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Heart Disease Risk Not Lower Here, Hoag Study Finds

TIMES STAFF WRITER

Despite being stereotyped as diet-conscious and fitness-crazed, Orange County residents might not be any better off than the average American when it comes to high blood pressure and cholesterol levels, two key risk factors for heart disease, according to preliminary findings of an ongoing study.

The initial findings, based on 5,000 screenings throughout the county, surprised researchers at Hoag Heart Institute in Newport Beach, one of 52 centers in a nationwide study on how to reduce the risks of heart disease. Hoag is the only center in Orange County involved in the research.

“We assumed that being in Southern California, we were going to look very good compared to people with indoor, less active lifestyles,” said Dr. Joel Manchester, the institute’s medical director of cardiology.

Manchester stressed that the findings released this week were not the basic point of the research. The National Heart Attack Risk Study was designed to determine whether people who are made aware of their risks of heart disease and how their numbers compare to others will, as a result, make healthful changes in their lifestyles. So far, that question remains unanswered, Manchester said, as Hoag is only about a year into the five-year study.

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But measurements of the five key risk indicators--cholesterol, blood pressure and blood sugar levels, weight and smoking--have not all turned out as anticipated.

Fifty-four percent of Orange County participants had high total blood cholesterol levels, compared to 51% nationally, and 29% had high blood pressure, compared to 21% nationally.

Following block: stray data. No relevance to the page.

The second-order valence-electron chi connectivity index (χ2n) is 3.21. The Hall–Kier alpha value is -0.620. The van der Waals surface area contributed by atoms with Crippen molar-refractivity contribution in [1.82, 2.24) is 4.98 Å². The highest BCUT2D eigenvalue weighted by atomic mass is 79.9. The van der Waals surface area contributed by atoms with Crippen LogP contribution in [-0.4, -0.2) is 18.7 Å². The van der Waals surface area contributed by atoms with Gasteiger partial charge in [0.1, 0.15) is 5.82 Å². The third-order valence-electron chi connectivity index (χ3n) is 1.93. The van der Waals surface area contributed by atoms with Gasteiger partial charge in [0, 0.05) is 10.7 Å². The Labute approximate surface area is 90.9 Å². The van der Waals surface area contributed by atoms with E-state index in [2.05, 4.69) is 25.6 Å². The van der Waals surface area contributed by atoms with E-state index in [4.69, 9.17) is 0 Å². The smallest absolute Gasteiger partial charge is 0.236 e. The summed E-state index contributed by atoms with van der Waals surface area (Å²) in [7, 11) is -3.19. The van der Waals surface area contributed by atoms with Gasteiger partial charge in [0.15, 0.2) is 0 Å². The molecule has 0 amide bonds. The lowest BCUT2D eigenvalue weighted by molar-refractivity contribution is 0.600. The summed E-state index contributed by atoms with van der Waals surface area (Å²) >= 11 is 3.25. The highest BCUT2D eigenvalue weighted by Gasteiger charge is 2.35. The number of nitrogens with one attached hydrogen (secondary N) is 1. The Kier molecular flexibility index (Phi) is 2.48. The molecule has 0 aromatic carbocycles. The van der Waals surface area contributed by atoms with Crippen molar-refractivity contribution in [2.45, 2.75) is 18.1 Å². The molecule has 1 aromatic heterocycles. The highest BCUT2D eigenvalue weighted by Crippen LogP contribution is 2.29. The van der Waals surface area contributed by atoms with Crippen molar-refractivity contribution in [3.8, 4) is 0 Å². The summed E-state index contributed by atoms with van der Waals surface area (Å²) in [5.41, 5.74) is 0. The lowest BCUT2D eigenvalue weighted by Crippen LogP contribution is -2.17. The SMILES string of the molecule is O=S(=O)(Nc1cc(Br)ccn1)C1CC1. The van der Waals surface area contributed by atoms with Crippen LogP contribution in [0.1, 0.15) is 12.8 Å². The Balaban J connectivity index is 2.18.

The slightly higher numbers in Orange County are not considered statistically significant; the surprise is that “the numbers weren’t lower,” Manchester said.

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Researchers were also taken aback that almost 20% of people screened who had cardiovascular disease were not under the care of a physician, and 20% of those who had had a cardiovascular procedure in the past were not currently under a doctor’s care.

“A large percentage of screened individuals in whom we detected an abnormality were unaware” that they had a problem, “but there was a large percentage who knew they had an abnormality but weren’t following up on it,” Manchester said. The cardiologist said he cannot explain the findings at this stage.

More in keeping with expectations were findings that Orange County residents smoked less and weighed less compared to the national average, Manchester said. Fifty-seven percent of county participants were above ideal body weight, compared to 64% nationally. Six percent of county participants smoked, half the national percentage.

Sixteen percent of Orange County participants showed elevated blood sugar levels, perhaps indicative of a diabetic tendency, compared to 20% nationwide, not a statistically significant difference, Manchester said.

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The study is mostly based on screenings of corporate employees throughout the county, but also includes some community screening data, Manchester said. Participants include men between the ages of 21 and 88, and women age 21 to 86. More than 370,000 people are participating in the study nationally.


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